Three people including a U.N. soldier were killed and 14 wounded in a rocket attack on a U.N. base, the United Nations mission in Mali said.
More than 30 rockets and shells hit the U.N. base in Kidal early Sunday morning, killing a U.N. soldier and two civilian children, said Olivier Salgado, the spokesman for the U.N. mission in Mali. An additional 14 people were wounded.
At least one of the rockets fell on a Tuareg camp, Radhia Achouri, a U.N. spokesperson, told Al Jazeera from the capital Bamako.
"It was a terrorist attack of a very complex nature, in the sense that they used mortars and shells from different locations; from the north and the south of the base," she said.
"They launched at least 30 mortars at the camp and some of them landed inside the camp, which explains the casualty among our men and the civilians as well."
The attack came a day after a masked gunman sprayed bullets into a restaurant and bar in Mali's capital, Bamako, killing five people, including a Frenchman and a Belgian.
A group formed by Algerian Moktar Belmoktar claimed responsibility for the rare burst of violence in the Malian capital. Belmoktar said it was a reprisal attack "against the heathen West which has offended our prophet" and in revenge for the killing of a leader of the Al Mourabitoun group in a French-Malian military operation.
The claim of responsibility by Al Mourabitoun, or The Sentinels, was carried on the Mauritanian news website Al-Akhbar which often receives messages from Malian fighters. Al Mourabitoun is a northern Mali group allied with Al-Qaeda.
There was no immediate claim of responsibility for the attack Sunday on Kidal, but the group Ansar Dine claimed a similar attack against U.N. peacekeepers in Kidal in September 2014. Kidal is located some 930 miles northeast of Bamako which has been spared the sporadic violence in the north.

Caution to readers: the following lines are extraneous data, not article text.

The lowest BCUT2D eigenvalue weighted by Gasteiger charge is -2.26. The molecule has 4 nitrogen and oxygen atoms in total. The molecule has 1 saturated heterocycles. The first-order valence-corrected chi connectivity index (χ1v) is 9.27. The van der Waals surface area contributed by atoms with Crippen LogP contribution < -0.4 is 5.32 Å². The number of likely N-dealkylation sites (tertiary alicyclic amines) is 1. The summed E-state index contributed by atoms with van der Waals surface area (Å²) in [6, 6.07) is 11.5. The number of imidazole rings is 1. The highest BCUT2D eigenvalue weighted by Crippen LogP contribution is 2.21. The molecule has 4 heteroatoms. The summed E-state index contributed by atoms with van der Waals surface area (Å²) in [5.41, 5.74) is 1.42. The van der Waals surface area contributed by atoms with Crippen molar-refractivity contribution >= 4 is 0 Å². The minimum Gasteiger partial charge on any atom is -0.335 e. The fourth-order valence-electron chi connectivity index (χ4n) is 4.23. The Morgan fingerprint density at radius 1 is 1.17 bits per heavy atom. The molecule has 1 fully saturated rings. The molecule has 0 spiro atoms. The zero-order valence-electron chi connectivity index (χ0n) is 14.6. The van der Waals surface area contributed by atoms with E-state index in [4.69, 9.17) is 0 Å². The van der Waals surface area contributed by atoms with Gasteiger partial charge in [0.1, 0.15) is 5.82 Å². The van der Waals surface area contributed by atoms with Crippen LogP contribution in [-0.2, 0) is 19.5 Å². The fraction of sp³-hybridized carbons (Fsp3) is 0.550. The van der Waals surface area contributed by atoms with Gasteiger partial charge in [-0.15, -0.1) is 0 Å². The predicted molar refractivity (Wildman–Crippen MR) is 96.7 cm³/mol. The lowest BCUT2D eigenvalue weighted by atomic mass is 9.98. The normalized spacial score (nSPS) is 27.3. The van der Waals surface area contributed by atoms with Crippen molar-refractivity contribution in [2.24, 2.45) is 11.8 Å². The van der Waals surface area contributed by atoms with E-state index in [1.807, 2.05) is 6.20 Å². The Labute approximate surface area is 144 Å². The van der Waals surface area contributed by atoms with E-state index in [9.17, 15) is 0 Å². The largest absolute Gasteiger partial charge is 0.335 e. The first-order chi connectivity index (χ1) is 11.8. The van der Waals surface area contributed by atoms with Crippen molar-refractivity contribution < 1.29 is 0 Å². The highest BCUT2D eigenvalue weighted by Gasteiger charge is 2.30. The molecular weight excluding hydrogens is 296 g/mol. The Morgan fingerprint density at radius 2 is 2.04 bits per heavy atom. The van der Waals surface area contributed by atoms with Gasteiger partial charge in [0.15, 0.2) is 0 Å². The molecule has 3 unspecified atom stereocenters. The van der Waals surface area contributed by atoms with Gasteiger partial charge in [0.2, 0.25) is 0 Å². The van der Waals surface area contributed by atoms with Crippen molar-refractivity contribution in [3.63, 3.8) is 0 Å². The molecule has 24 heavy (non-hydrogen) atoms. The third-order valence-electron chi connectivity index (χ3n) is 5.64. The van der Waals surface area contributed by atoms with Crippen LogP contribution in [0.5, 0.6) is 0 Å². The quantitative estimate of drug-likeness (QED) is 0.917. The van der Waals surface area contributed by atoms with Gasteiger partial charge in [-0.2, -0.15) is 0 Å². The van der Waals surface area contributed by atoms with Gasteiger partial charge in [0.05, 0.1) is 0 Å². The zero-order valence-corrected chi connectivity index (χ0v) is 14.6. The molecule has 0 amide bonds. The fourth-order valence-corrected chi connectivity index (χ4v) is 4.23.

The members of the U.N. Security Council on Sunday issued a statement condemning the attack "in the strongest terms" and urged the government in Mali to swiftly investigate it and bring the perpetrators to justice.
They pointed out that attacks targeting peacekeepers "may constitute war crimes under international law."
Saturday's bloody attack at La Terrasse, a restaurant and bar that is popular with foreigners, stunned Malians. In addition to those killed, nine people were wounded including two experts for the U.N. mission, according to the U.N. stabilization mission in Mali. The two are Swiss soldiers and were flown to Senegal for treatment, said the Swiss Defense Ministry.
Armed fighters seized control of northern Mali in 2012 with the aim of imposing Sharia law in the country.
French forces led a military operation in early 2013 that largely killed or scattered the fighters from the vast area they had controlled in northeastern Mali, and a stabilization mission continues amid sporadic attacks. Among those who survived the French operation was Belmoktar, the Algerian who at one point was the southern chief of al-Qaeda in the Islamic Maghreb, roaming the Sahel region before he broke with the affiliate.
The claim of responsibility said the Bamako attack was also a response to the December killing of Ahmed el Tilemsi, a founding member of the militant Movement for Unity and Jihad in West Africa that fused with forces loyal to Belmoktar to form Mourabitoune.
Belmoktar, widely thought to have taken refuge in Libya, has a reputation as the most dangerous man in the Sahara. His loyalists led a brazen attack on a natural gas facility at Ain Amenas, Algeria, in January 2013, shortly after the French intervened in Mali. The attack killed scores of foreign and Algerian employees.
Al Jazeera and The Associated Press